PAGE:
Whittier Fire Quiets Down Overnight

Crews Working to Contain Bear Creek Edge, State of Emergency Declared

One of the Del Rosa Hot Shot crew out of San Bernardino enlarges the backfires being set to reduce the fuel load.

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One of the Del Rosa Hot Shot crew out of San Bernardino enlarges the backfires being set to reduce the fuel load.

With humidity up and temperatures down, overnight Sunday was fairly quiet for the Whittier Fire, according to incident officials at this morning’s briefing at the command post at Dos Pueblos High School. With 18,311 acres burned and containment back up to 49 percent, the fire continues to slowly creep downslope along the western, southern, and eastern edges, while crews continue mop-up and monitor the fire’s northern boundary, much of which is pinched between Highway 154 and Cachuma Lake. Highway 154 was reopened late Sunday afternoon, and evacuated campers have been allowed back into Cachuma Lake Recreation Area to retrieve any valuables they left behind as the fire sparked to life and grew rapidly on July 8.

Prominent among today’s goals is to button up what firefighting crews are calling Division B, essentially the Whittier’s easternmost edge, now burning rugged terrain in the Bear Creek drainage. “It’s very slow going,” said Pat Russell, part of a federal team running daily operations. “It’s very steep, with 10-foot-tall brush — brush that looks like trees. But we’re moving in on the last 3,000 feet of uncontrolled edge.” The fire has reached the bottom of Bear Canyon, but hasn't yet crossed the creek. Among the structures staffed with fire crew is the historic Cold Spring Tavern, about a mile to the east, as the crow flies, from Bear Creek.

As crews prepared for the coming day shift — with temperatures expected to breach 90 degrees in the backcountry and stay about 10 degrees cooler along the ocean side of the mountains — Santa Barbara County Fire Department Division Chief Woody Enos urged firefighters to “close the door on [Division] B.” He also expressed similar optimism for containment efforts along Division Y, the fire’s northwestern flank.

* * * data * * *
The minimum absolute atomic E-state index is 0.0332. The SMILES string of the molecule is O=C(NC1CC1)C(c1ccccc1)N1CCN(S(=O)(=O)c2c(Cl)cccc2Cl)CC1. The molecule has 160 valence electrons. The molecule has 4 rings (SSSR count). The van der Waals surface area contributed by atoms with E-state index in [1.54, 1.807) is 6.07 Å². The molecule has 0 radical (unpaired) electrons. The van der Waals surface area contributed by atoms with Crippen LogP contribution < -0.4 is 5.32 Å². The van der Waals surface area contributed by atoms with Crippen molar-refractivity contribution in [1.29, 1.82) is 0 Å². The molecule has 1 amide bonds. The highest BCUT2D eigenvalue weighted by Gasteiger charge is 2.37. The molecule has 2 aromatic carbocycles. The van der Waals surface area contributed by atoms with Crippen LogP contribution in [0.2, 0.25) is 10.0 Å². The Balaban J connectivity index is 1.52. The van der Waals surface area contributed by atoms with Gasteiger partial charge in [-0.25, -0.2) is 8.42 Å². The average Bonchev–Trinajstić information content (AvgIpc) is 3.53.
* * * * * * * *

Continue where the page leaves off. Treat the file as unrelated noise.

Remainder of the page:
As the fire’s southern edge remains active and open — though hindered by favorable weather — evacuation orders are still in place from Winchester Canyon to El Capitan Ranch roads, excluding the communities of Wagon Wheel, Langlo Ranch, and Winchester Commons. The evacuation orders affect the area between Calle Real and West Camino Cielo, including all roads and trails. Also, mandatory evacuation orders continue for West Camino Cielo at Highway 154 to Winchester Gun Club and Kinevan Road, and Rosario Park and all of Stagecoach Road.

As of this morning, more than 2,200 personnel were assigned to the Whittier, though officials said that number may drop as crews get reassigned to the presently out-of-control Detwiller Fire in Mariposa County, which forced evacuations overnight as it nearly tripled in size to 7,100 acres.

To get a handle on the massive damage to the watersheds above Twitchell Reservoir and Cachuma Lake from the Alamo and Whittier fires, Mona Miyasato, the county's CEO and director of Emergency Services, declared a state of emergency on Sunday, which allowed Governor Jerry Brown to do the same, bringing state aid to the county. Combined, the Alamo and Whittier fires have been burning for 12 days, closing the county's Cachuma Lake Recreation Area and threatening the electrical power grid that runs through the Whittier Fire zone. The declarations recognize that the burden of the fires has gone beyond the county's ability to cope and allows the state to send assistance, including the National Guard and state Office of Emergency Services. It also waives the waiting period for unemployment benefits for those put out of work by the fires, and it waives the fees to replace items burned, like vehicle registrations or birth certificates. The County Board of Supervisors is expected to adopt the declaration formally on Tuesday.

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